When it comes to improving a budget’s bottom line, the first thing governments around the Western world have turned to is decreasing the amount of foreign aid to help make ends meet. For example, in Australia, it is more popular to decrease the foreign aid budget by 30% — which they have done since 2013 — than to decrease spending in other sectors or increase taxes.
There’s been a change in the trend of funding of overseas aid projects, moving from the public sector to the private sector or a combination partnership. Public-private partnerships are increasingly engaging, but will are they be enough? What will be the consequences of a lack of funding for agricultural projects in the developing world?
First and foremost, there will likely be a shortage of food. The world will have a population of 9.7 billion people by 2050, and to feed them all, we will need to increase our food production from current levels by 70% or more, especially in some countries in Africa and Southern Asia. This will not be a problem for the Western world, but it will be a steep challenge for the developing world. Failing to climb that peak, amongst others, will lead to many dilemmas.
The last famine in the horn of Africa in 2011 resulted in the starvation of 260,000 people, with 15 million people needing assistance. This readily escalates civil wars, as seen in Somalia, and the mass migration of people to safer regions around the world. So the whole reason why populism is practiced, to protect a country from the influx of refugees, is exacerbated by decreased spending on foreign aid.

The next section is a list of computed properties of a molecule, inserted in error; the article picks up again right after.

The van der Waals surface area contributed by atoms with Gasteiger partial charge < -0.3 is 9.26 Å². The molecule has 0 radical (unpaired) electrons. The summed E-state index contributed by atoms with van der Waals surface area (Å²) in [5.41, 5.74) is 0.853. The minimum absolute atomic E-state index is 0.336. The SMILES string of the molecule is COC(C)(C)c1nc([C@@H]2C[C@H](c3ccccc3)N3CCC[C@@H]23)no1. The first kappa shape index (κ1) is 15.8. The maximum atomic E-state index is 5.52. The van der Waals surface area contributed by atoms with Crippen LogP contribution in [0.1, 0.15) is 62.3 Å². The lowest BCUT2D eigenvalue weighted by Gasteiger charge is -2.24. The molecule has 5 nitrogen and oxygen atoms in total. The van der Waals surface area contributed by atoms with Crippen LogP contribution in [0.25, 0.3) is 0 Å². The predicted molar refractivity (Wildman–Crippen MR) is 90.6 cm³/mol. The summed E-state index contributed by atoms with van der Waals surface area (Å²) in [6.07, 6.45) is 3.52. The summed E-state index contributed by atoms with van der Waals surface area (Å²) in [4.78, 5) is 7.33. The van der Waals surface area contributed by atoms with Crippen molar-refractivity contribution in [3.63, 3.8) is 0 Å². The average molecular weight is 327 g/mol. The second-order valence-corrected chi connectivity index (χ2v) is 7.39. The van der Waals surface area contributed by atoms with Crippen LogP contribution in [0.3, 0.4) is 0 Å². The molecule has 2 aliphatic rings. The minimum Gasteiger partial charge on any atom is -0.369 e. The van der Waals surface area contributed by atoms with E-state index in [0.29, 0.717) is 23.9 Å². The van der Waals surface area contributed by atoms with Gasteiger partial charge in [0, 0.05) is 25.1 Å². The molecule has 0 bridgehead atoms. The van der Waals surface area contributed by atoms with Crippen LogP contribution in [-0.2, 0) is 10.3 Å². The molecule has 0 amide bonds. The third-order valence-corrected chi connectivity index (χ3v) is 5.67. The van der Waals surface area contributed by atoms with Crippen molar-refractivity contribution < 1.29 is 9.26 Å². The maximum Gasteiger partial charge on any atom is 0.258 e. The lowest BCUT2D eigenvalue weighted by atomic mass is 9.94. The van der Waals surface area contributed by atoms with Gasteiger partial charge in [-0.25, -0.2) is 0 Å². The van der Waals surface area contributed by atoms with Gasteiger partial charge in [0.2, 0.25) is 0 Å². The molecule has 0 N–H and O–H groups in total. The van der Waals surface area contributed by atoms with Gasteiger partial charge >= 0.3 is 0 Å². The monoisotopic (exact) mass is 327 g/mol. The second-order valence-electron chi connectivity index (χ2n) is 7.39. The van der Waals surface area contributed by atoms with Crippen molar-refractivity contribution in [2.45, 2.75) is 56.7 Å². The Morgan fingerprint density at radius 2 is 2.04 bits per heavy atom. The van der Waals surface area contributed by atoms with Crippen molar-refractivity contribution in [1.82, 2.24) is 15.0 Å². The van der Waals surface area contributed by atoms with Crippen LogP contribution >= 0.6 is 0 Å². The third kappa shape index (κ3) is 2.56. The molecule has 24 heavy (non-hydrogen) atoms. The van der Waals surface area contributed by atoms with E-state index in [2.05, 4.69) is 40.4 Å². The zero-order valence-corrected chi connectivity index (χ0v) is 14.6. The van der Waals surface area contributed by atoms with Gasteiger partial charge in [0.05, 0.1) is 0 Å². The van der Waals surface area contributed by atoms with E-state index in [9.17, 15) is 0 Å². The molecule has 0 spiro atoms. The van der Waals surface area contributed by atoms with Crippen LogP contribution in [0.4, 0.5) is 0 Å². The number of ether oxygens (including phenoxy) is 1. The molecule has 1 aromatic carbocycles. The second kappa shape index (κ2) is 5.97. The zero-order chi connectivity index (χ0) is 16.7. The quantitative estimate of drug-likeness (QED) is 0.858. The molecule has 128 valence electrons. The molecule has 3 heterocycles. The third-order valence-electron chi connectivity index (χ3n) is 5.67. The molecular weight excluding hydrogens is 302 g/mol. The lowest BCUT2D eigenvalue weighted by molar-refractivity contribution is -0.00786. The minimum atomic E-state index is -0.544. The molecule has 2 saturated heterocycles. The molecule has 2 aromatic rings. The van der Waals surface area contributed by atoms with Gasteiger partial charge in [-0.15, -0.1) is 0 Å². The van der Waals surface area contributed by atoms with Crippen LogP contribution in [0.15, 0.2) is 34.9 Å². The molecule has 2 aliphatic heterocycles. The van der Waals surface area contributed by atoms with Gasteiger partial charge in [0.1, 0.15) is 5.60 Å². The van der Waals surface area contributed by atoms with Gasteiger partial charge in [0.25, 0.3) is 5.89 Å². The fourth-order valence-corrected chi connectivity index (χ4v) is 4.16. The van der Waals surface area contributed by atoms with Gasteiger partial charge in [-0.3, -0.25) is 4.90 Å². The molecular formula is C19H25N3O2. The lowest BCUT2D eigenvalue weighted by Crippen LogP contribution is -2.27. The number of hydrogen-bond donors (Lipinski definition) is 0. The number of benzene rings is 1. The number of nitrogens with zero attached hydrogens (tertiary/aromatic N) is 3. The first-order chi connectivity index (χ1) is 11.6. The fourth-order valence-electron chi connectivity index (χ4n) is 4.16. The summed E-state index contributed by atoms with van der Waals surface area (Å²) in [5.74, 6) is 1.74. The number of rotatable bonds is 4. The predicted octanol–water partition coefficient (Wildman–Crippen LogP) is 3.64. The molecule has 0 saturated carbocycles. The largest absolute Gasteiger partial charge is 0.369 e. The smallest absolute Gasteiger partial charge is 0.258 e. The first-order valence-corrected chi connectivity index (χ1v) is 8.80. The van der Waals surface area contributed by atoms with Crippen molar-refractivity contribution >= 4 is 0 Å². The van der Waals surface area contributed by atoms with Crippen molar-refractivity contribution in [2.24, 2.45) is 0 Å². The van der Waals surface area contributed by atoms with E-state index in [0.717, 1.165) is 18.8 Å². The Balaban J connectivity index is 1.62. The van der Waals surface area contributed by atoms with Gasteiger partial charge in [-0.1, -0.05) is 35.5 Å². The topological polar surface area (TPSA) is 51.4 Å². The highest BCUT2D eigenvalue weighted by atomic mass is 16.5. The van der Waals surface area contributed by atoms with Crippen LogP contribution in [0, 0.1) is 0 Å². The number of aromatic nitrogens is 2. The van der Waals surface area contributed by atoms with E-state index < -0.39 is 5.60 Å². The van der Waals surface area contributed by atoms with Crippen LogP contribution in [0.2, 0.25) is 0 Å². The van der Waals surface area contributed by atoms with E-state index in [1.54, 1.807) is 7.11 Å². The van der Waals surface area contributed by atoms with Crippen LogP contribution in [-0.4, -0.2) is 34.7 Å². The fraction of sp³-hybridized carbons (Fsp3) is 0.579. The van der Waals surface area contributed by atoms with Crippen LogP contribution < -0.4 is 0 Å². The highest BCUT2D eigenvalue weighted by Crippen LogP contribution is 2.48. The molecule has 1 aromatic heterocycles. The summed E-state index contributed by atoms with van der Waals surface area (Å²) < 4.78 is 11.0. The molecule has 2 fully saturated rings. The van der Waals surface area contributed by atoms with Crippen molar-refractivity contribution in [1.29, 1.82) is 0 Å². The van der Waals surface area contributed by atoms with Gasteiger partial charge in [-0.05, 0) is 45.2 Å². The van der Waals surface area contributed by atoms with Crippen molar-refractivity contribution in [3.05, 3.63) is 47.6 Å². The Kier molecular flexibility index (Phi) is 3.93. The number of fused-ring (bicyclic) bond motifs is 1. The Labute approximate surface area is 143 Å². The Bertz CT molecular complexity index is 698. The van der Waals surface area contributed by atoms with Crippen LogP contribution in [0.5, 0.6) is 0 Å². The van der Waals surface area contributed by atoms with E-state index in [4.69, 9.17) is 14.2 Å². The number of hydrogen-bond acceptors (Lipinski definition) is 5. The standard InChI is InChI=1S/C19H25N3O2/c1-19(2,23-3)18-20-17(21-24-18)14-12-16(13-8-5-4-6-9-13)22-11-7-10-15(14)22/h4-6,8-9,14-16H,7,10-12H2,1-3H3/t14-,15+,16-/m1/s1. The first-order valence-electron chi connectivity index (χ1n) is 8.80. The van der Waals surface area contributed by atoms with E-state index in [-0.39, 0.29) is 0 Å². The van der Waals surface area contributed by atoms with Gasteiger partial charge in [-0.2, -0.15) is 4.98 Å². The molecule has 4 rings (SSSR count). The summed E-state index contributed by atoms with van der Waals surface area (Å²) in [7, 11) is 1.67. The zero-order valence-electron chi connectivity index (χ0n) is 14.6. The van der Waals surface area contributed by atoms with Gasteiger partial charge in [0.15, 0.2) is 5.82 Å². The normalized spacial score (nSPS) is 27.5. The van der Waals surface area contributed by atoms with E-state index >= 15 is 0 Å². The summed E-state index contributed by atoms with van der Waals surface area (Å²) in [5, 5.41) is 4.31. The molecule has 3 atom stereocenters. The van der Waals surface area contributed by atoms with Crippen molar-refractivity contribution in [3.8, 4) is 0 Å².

Short-term thinking leads to long-term problems when it could be long-term solutions. For example, after the Korean War, Australia focused on bringing foreign aid to that country. Over 50 years later, South Korea has become one of Australia’s largest agricultural export markets. If foreign aid hadn’t been designated here, this would not be the rage.
Can private companies alone fill the space that the public sector is leaving? Not at the moment. However, increasingly public–private partnerships are being constructed that recognize the resourcing needs.
I myself have started an NGO called Plant Breeders Without Borders that is sponsored by a large private company. I have been asked by a few people how can I deal with a multinational company. My answer to them is who else wants to do the work? They are willing and need to be part of the solution.
“Remember that it’s about giving a hand up, rather than a handout.”
So how do we encourage more private companies to get involved in foreign aid development? It all starts with passionate people.
I’ve been approached by many young people who are keen to work in aid development, but they find it impossible to locate work due to the amount of experience that is required and the older people in this sector that consult. I suggest talk with their employers to jointly find ways they can get involved in aid projects in agriculture.
This may involve the creation of their own project or joining an existing project as a volunteer. Start small and be realistic, as working in a developing country can be challenging when it comes to different cultures. A short volunteer project could also be completed during vacations. As more confidence is gained in a location, then expectations can be greater. Make sure you do your research and due diligence before you get involved.
Remember that it’s about giving a hand up, rather than a hand out. Local partners also need to be passionate about the project so that it is carried on sustainably when the volunteers leave. Look for partnerships and activities where you share similar values, find aid groups that could be doing similar work or have similar interests and work together.
The movement of public and private funding for overseas aid development takes time and needs the balance of effective partnerships and passionate people to feed the world.